Wireless charging was introduced by the Palm Pre. It was basically a feature where you place your phone on a block and it’ll charge. There was no selling point other than feeling cool and futuristic.
It took the world by storm, and people were amazed, but there was still no selling point. All people talked about was a scenario where you are trying to plug the phone in at night and you can’t see where you’re putting the charger.
So, lets dig deep to see why wireless charging is not popular?
The user experience isn’t as seamless as it should be
Many wireless charging technologies require exact placement and alignment of the device on the pad to charge effectively. People should be able to place their devices and regardless of how they placed them, have them charge seamlessly and efficiently. A great user experience is essential for adoption.
Implementation of wireless charging is abit more complex
Most people are unaware that in order to implement wireless charging, the target device requires a receiver embedded within, as well as a transmitter to transmit the energy. The different technologies (induction/resonance/RF..) vary in the type of receivers they possess, both in volume and characteristics. That is why different wireless charging technologies are better suited for different devices in providing a distinct user experience.
The fact that there are competing technologies means that although you may have a wireless charging receiver inside your device, it won’t necessarily work with any type of charging station. This issue, however, is being addressed with standardization led by the AirFuel alliance- enabling interoperability between the different technologies. At the end of the day, the user isn’t interested in knowing which technology is enabling his/her wireless charging – he/she just want it to work.
Its just a matter of time
Adoption of new technologies, especially groundbreaking technologies, often take time. Given that a receiver must be implemented within the device itself, it’s an even more complex business model. With time, adjustments will be made, making it more accessible to users and the implementation of the technology much more simplistic.
Having said this, wireless charging has gone through great strides and soon it’s becoming the new reality. This means we can finally get rid of 1,000 different cables, charge devices easily and have our devices become COMPLETELY waterproof.
Perhaps the most accurate answer on why wireless charging is not popular is:“Because we don’t have it yet”
What we have, are mats, or plates which themselves have wires. These plates use magnetic induction to (slowly) charge a device which is placed carefully on said plate or mat.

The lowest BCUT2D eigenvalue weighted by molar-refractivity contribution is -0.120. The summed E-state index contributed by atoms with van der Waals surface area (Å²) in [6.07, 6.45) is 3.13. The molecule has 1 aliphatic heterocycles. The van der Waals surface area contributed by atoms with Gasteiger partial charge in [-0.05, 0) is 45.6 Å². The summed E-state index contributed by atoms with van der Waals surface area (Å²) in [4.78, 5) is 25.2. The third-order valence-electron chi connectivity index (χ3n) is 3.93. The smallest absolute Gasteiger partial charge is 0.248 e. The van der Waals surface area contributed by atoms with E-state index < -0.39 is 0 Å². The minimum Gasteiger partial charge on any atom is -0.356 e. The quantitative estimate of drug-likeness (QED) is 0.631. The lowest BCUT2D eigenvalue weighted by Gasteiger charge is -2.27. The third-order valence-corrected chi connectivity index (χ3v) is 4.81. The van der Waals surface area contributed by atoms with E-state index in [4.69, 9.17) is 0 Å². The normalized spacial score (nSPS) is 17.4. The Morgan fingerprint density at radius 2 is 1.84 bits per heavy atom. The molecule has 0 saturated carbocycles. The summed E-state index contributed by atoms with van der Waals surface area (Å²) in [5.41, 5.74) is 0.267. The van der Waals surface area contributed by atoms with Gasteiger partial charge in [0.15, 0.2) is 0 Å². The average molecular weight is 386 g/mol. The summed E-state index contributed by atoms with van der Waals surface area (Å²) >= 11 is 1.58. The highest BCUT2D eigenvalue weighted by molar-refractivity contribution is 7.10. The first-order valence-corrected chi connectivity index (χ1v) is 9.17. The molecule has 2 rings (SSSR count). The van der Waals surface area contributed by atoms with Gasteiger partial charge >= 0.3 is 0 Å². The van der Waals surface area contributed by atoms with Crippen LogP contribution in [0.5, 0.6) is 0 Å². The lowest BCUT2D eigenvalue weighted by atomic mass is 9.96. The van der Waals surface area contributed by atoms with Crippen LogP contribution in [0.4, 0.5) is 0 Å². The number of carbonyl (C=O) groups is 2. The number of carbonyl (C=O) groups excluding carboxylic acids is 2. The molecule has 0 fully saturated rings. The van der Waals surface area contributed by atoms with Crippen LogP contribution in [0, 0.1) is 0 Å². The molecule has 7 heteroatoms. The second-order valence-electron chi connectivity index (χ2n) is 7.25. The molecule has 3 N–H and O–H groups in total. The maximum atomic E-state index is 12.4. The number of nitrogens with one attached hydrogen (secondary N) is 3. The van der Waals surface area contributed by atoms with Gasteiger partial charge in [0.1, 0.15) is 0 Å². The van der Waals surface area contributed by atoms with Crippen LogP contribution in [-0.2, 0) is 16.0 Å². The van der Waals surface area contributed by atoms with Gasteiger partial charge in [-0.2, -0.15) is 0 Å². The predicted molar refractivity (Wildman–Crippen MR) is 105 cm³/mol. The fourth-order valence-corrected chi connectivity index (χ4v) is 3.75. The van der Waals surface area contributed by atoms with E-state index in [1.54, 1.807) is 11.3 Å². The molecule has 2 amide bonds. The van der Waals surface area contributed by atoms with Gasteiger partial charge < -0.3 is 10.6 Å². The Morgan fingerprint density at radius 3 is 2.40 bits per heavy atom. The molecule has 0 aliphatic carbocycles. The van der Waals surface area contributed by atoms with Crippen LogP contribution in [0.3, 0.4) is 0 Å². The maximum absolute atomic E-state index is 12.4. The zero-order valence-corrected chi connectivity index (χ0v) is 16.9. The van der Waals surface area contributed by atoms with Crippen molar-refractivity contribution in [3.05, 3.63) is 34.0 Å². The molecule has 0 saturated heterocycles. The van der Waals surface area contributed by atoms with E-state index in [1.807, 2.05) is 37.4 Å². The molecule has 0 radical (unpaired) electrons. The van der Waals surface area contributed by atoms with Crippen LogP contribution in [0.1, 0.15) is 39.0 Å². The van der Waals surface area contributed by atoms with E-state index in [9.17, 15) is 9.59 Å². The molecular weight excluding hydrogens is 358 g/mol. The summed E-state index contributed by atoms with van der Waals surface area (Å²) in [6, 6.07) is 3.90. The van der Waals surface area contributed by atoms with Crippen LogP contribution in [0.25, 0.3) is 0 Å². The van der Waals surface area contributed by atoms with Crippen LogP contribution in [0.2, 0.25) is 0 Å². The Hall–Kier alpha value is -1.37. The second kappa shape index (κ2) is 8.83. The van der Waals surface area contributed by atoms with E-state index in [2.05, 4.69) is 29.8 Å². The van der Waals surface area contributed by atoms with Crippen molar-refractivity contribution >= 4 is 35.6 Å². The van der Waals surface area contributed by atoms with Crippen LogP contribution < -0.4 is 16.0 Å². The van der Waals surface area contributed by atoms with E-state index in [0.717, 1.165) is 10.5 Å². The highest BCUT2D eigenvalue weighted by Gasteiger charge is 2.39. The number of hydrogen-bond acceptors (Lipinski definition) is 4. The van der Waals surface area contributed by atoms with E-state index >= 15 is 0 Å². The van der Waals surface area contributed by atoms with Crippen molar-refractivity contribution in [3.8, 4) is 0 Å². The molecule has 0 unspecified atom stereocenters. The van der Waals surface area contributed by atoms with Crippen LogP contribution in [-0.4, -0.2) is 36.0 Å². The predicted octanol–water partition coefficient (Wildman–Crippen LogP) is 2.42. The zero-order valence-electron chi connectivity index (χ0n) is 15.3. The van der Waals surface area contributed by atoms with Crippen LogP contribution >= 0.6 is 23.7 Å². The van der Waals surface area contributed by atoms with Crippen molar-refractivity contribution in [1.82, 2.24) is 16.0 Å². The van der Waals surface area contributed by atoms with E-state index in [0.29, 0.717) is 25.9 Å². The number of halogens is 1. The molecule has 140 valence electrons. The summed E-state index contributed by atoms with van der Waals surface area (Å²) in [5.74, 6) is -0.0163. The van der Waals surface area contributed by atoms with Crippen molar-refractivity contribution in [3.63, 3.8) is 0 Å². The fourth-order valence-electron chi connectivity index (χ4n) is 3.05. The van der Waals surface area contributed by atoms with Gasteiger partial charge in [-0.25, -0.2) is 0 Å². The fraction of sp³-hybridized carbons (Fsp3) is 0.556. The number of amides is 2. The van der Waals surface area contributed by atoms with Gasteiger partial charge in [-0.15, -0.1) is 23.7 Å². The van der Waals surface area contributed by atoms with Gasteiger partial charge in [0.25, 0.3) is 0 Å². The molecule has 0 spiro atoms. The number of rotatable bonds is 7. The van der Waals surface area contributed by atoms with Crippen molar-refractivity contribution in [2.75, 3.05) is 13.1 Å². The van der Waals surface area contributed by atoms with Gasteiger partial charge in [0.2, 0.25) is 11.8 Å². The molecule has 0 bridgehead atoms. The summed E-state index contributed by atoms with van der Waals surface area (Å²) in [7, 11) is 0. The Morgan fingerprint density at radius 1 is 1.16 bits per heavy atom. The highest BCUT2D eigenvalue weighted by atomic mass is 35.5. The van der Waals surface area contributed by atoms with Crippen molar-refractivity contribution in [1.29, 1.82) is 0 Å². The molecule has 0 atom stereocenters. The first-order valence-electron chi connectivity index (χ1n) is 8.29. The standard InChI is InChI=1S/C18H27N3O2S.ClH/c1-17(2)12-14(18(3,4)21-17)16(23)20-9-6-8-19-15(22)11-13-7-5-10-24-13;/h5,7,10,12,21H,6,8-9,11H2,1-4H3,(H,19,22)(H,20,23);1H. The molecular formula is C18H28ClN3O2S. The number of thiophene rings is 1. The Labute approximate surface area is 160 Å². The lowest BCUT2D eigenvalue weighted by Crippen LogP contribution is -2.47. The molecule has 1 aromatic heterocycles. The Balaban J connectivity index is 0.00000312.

That’s not really wireless, it’s just plug-less.
There is limited benefit to this technology. In theory, it is slightly more convenient to place a device upon a charge mat over inserting a plug. That’s probably true if the plug is one of the fiddly USB variants that takes three attempts to seat. But even that convenience is outweighed by slow recharging times.
True wireless charging would mean that beam-shaped power would be directed at the device from across the room. The power source finds all devices in the room and magically squirts microwave juice into them.
There are a number of patents about which describe this sort of true wireless power. But the stray microwave issue might be a source of concern. Your devices might magically recharge on your bedside, but no one wants to wake up with a half-cooked face.
Let’s ask this question when we actually have wireless charging
This is wireless charging
This is NOT wireless charging
I’m sure we all see the white wire coming from the charging pad.
This “king of charging” requires you to place your phone or device onto a pad and align it correctly for it to work. This is actually the opposite of wireless charging as it still requires wires, the only actual difference being that you no longer have to plug it in.
If I want to charge my phone, I still have to plug in the charging pad. If I want to take my phone in the car and charge it there, I still have to take the charging pad (or a conventional charger) with me. I still have to place the phone on the pad.
So what, exactly, is the point? The only benefit, if you can call it that, is I do not have to stick a wire into the phone. I still have to stick a wire into the wall, I just don’t have to stick it in the phone.
Summary, The reason why wireless charging is not popular is that it requires high frequency and high power which is a dangerous combination and my believe is that, It’s not going to happen. But also, it could be that why wireless charging is not popular because it hasn’t been fully developed.